Kimchi is one of the most popular Korean traditional foods as evidenced by its long history and by the increasing demand for it in other foreign countries. Nutritionally, kimchi is a probiotic food with a distinct taste, and it has a promising future as an excellent functional food. The kimchi recipe calls for high-quality raw materials for better quality kimchi. Elaborated fermentative processes also are needed. For example, a brining process that reduces unnecessary aerobic and pathogenic bacteria, yeasts and molds is needed, but also one that stimulates the growth of LAB. Although starter cultures can be induced for kimchi fermentation, the proper technique for the removal of endogeneous microorganisms, without damaging the texture of the fermented cabbages, has yet to be established. Further research on various fermentation techniques is needed for the optimization of an extended preservation period that increases both functionality and taste. Additional research is needed on modern and appropriate kimchi containers that mimic the old-fashioned earthenware crocks that provided the best kimchi fermentation conditions over a long storage period. The development of new packaging materials and packing techniques that will ensure stable shelf-life are key to the successful internationalization of kimchi. To make kimchi more appealing to foreigners' taste, a variety of kimchis must be developed.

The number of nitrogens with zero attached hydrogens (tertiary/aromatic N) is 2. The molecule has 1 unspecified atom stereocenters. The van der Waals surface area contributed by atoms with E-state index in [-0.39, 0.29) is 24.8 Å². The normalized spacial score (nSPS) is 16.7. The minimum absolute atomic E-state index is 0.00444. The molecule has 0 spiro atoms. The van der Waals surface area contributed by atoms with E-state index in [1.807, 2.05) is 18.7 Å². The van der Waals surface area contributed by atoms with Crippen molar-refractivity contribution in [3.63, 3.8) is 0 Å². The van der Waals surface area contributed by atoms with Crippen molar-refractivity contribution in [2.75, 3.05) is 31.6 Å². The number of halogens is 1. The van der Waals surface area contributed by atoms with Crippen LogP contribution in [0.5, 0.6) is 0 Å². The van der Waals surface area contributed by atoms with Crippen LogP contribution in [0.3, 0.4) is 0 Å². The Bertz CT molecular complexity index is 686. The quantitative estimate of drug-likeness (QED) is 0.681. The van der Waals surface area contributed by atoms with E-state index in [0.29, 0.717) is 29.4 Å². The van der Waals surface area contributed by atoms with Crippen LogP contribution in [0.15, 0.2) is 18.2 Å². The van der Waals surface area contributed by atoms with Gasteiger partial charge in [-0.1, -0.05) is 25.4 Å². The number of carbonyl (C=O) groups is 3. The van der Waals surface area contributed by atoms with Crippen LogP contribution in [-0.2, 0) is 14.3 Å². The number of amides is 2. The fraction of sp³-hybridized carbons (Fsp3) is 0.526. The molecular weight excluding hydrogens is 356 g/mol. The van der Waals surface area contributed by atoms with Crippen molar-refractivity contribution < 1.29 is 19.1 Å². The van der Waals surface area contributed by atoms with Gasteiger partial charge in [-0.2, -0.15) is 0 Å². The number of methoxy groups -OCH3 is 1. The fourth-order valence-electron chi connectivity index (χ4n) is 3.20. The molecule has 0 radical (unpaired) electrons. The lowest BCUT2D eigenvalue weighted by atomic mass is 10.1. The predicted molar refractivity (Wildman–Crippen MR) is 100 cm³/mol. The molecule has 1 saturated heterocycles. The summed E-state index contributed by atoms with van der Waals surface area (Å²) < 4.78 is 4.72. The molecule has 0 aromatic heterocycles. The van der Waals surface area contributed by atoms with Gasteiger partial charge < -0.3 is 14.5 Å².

The potential efficacy of kimchi for its anticancer, antiatherosclerotic, weight control, and antiaging properties is interesting and needs more systematic and careful research to establish its potential. The Codex standardization of kimchi that is required for trading allows kimchi to be distributed worldwide, so more intensified research on kimchi processing, fermentation, taste improvement, and nutritional functionality is needed for further development in the quality of kimchi.
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